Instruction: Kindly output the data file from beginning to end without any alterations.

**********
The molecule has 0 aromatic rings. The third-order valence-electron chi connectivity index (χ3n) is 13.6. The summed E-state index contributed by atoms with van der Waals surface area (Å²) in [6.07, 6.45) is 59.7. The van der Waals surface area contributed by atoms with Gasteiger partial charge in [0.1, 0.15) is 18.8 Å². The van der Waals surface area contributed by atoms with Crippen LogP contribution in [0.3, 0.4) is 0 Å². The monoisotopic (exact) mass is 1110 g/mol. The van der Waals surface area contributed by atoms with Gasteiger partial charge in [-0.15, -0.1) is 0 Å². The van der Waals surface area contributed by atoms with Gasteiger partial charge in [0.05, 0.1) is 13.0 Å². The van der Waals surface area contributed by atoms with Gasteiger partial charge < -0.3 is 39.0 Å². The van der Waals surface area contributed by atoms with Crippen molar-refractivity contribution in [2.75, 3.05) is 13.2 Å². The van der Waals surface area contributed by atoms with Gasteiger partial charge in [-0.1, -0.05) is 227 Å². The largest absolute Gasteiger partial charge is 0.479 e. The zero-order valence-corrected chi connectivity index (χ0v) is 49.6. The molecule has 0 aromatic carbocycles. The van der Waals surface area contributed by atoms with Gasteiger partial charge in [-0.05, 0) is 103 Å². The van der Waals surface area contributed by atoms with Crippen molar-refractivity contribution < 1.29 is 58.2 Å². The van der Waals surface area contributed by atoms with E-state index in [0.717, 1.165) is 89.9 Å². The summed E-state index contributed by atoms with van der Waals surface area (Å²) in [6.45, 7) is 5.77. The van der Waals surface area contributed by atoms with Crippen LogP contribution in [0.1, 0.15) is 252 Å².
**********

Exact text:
The molecule has 0 aromatic rings. The third-order valence-electron chi connectivity index (χ3n) is 13.6. The summed E-state index contributed by atoms with van der Waals surface area (Å²) in [6.07, 6.45) is 59.7. The van der Waals surface area contributed by atoms with Gasteiger partial charge in [0.1, 0.15) is 18.8 Å². The van der Waals surface area contributed by atoms with Crippen LogP contribution in [0.3, 0.4) is 0 Å². The monoisotopic (exact) mass is 1110 g/mol. The van der Waals surface area contributed by atoms with Gasteiger partial charge in [-0.15, -0.1) is 0 Å². The van der Waals surface area contributed by atoms with Gasteiger partial charge in [0.05, 0.1) is 13.0 Å². The van der Waals surface area contributed by atoms with Gasteiger partial charge < -0.3 is 39.0 Å². The van der Waals surface area contributed by atoms with Crippen molar-refractivity contribution in [2.75, 3.05) is 13.2 Å². The van der Waals surface area contributed by atoms with Gasteiger partial charge in [-0.1, -0.05) is 227 Å². The largest absolute Gasteiger partial charge is 0.479 e. The zero-order valence-corrected chi connectivity index (χ0v) is 49.6. The molecule has 0 aromatic carbocycles. The van der Waals surface area contributed by atoms with Gasteiger partial charge in [-0.05, 0) is 103 Å². The van der Waals surface area contributed by atoms with Crippen molar-refractivity contribution < 1.29 is 58.2 Å². The van der Waals surface area contributed by atoms with E-state index in [0.717, 1.165) is 89.9 Å². The summed E-state index contributed by atoms with van der Waals surface area (Å²) in [6.45, 7) is 5.77. The van der Waals surface area contributed by atoms with Crippen LogP contribution in [0.1, 0.15) is 252 Å².